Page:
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Parents & The Youth (Counseling Live session)

Question 1

Asalamu aleykoum,

 I am currently 40 weeks pregnant and I had a issue with my hemoglobin levels 5 days ago and I was in the hospital for 4 days, just came back yesterday home. I live with my husband in another country, all my family live in another country so I am here living with my husband, and his family all live in the same area. Nobody has asked about me or anything my mother in law she didn’t even bring me a hot meal or something.

Today I was complaining to my husband and we had a big fight, because since September that I am living here I got pregnant and during my pregnancy I felt so alone my mother and sisters came to visit me but their life is not here so it was a short term visit. Now I am really confused and concerned because his brother asked him if we can live in the same house of my mother in law, because my father in law died on December.

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So now she is living alone but during her Iddah everyday someone stayed overnight with her, even us 1 or 2 times a week and I’ve always treated her like my mother but I never had the same answer. Now I dont know what to do. Am I allowed to get divorced for this matter not willing to live with my mother in law. There is also other things that i cant explain that happened between us.

I wish you could give me an answer in shaa Allah. I love you husband and I don’t want to divorce but I am dealing with depression and anxiety in all the ways I pray to Allah swt for guidance.

Jazak Allah ou khair

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Wa alaikum salaam wa rahmatulahi wa barakatuh sister,

I understand that you are going through some incredible difficulties at this time, but please focus on yourself and delivering you baby at this time. You are understandably distressed and rightfully so, but for now, try to leave these things aside and concentrate on 1 thing at a time. With your delivery due any day now, it’s important that you are in a good emotional and physical state to welcome your new arrival safely for both you and your babies sake.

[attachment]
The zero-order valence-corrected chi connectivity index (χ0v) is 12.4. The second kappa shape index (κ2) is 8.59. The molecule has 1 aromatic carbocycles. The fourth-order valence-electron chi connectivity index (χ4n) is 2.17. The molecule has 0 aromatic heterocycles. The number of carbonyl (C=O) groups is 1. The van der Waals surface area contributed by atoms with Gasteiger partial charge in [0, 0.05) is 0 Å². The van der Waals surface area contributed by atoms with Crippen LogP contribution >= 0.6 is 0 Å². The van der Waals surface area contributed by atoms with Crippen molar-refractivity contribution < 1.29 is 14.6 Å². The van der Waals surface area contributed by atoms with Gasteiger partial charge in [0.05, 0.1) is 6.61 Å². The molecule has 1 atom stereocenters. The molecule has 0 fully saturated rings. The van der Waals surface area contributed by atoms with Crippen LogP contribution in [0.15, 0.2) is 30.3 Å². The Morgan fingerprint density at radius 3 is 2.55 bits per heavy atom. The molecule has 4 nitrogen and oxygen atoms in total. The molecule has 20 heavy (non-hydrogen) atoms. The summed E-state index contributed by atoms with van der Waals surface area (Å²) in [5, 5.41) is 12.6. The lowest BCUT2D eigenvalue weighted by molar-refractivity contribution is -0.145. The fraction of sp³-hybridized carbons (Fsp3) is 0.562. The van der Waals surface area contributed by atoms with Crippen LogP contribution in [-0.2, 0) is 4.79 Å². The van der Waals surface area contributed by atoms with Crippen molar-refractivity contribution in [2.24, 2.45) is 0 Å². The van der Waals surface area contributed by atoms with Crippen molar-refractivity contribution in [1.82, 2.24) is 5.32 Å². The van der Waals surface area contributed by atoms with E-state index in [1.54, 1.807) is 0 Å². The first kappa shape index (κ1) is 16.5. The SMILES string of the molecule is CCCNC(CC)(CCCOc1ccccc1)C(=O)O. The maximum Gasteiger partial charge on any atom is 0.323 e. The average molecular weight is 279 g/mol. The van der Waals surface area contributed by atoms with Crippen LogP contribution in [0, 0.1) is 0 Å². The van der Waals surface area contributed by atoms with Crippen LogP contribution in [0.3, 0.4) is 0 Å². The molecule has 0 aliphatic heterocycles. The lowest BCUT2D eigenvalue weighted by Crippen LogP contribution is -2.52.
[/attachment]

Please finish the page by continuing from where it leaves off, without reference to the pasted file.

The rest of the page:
If you are not receiving the emotional support that you need right now from your husband and his family then seek it elsewhere. You have a good relationship with your family and even if you live in separate countries, you can still converse via phone. Seek comfort from them during this time. Don’t use this as a space to vent about your current difficulties as this will only make things more difficult for you both now and further down the line.

Instead, be seeking their emotional support in a more general way by keeping in touch with them often and getting their advice on preparing for the arrival of your baby. Use this link as a positive outlet for you. Likewise if you have any friends close by. Spend time with them so that you can have some positive interactions in your life to help bring you up.

Of course, in addition to this, maintaining a strong connection with Allah will be your key to success in both your immediate situation and moving forward in overcoming your difficulties. For the sake of your baby, if nothing else, continue to keep your daily prayers and make dua for a successful and easy delivery to a healthy baby. Do keep in here as well to ease your affairs in dealing with your difficulties but that these difficulties will not make your postnatal period one of difficulty.  

Also, take time to do the things you enjoy when you can. Do the things that help you to relax. If, given your current state, that literally means to sit down and put your feet up, then you do that!! You need all the rest you can get right now. Don’t feel guilty about it either. Anyone who has been through pregnancy will understand.

Certainly this is not to say that you should just push all your troubles away completely because at some point you will have to face them, but for now you need to focus on the matter of most immediate importance.